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submission

submission

submission

(OP)
Submission is to defer to something. Submittal is an actual item that's submitted. Why is this so hard to grasp? I just can't tell you how often I read, "This submission contains our field reports during construction." Really?

Rant over. . .

f-d

¡papá gordo ain’t no madre flaca!

RE: submission

"Submission is to defer to something" ... does it ? not according to Word dictionary

submission "3) act of submitting something"

RE: submission

Well my 'Webster's II New College Dictionary' © 1995 (perhaps not so 'New' after all) lists three definitions for the word 'submission', the second one being what you say it means, that is 'Meek compliance'. However, the third one states: "3. a. The act of submitting something for consideration. b. Something thus submitted."

I don't know, but it would appear that the example which you provided is covered by this third definition. At least that's how I read it, particularly when applying the sub-definition ' b '...

John R. Baker, P.E.
Product 'Evangelist'
Product Engineering Software
Siemens PLM Software Inc.
Industry Sector
Cypress, CA
Siemens PLM:
UG/NX Museum:

To an Engineer, the glass is twice as big as it needs to be.

RE: submission

From my 1967 American College Dictionary:

The word "submission" is a noun, a thing acted on.
The word "submit" is a verb, the action of yielding to the authority of another.
The word "submittal" is also a noun, a thing acted on.

So, you submit a submittal, the result being the submission of a document.

Mike McCann
MMC Engineering
http://mmcengineering.tripod.com

RE: submission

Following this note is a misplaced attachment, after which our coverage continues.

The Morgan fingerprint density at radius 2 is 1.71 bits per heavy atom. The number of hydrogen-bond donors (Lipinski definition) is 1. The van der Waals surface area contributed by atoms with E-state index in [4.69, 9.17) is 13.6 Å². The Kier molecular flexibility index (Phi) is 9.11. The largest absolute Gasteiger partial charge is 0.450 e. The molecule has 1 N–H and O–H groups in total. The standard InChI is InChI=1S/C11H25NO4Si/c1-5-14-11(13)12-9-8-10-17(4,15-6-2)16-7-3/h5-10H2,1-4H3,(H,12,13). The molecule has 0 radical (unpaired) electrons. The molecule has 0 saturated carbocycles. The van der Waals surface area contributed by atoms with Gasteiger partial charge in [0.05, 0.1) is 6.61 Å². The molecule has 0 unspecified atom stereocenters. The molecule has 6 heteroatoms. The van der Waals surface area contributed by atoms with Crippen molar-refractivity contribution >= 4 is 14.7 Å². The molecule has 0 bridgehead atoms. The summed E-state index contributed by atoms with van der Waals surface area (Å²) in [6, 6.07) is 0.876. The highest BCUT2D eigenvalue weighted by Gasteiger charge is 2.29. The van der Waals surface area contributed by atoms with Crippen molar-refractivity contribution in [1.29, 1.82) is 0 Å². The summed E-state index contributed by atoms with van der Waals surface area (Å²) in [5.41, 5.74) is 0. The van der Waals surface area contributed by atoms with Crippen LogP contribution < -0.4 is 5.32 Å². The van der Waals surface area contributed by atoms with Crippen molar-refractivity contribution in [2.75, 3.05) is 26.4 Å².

(OP)
I just don't understand why a person would use "submission" when "submittal" seems the better word.

I didn't consult the dictionary in advance of my post - my bad as already shown. I feel equally about "utilize" and "issuance."

Sure, it might just be me. . .

f-d

¡papá gordo ain’t no madre flaca!

RE: submission

I suspect this is another of these English Vs American things.

In thirty years of engineering, the only place I've ever seen the fruits of peoples' labour described as a "submittal" is here.

In my corner of the UK Government, we make submissions (usually repeatedly) all the time.

A.

RE: submission

Everybody has their thing. For me it's the misuse of the words "imply" and "infer". They are constantly used incorrectly.

Infer means to derrive by reasoning FROM something.

Imply means to state something indirectly from which another can infer information.

Mike McCann
MMC Engineering
http://mmcengineering.tripod.com

RE: submission

I agree with you, fattdad, but maybe we are both wrong. Shop drawings are always called 'submittals' in my specifications.

RE: submission

"Make a submittal" or "transmit the submittal", mostly because I don't like to sound silly by saying submit the submittal. I don't think it is incorrect.

As a side note, any government entity I've been involved with as a supplier, I was the one doing all the submission. sadeyes They tend not to budge an inch.

RE: submission

Speaking as someone with a splitting headache, all I can say is that if you've only seen it from the outside, you have no idea how much internal bureaucracy a government organisation can generate.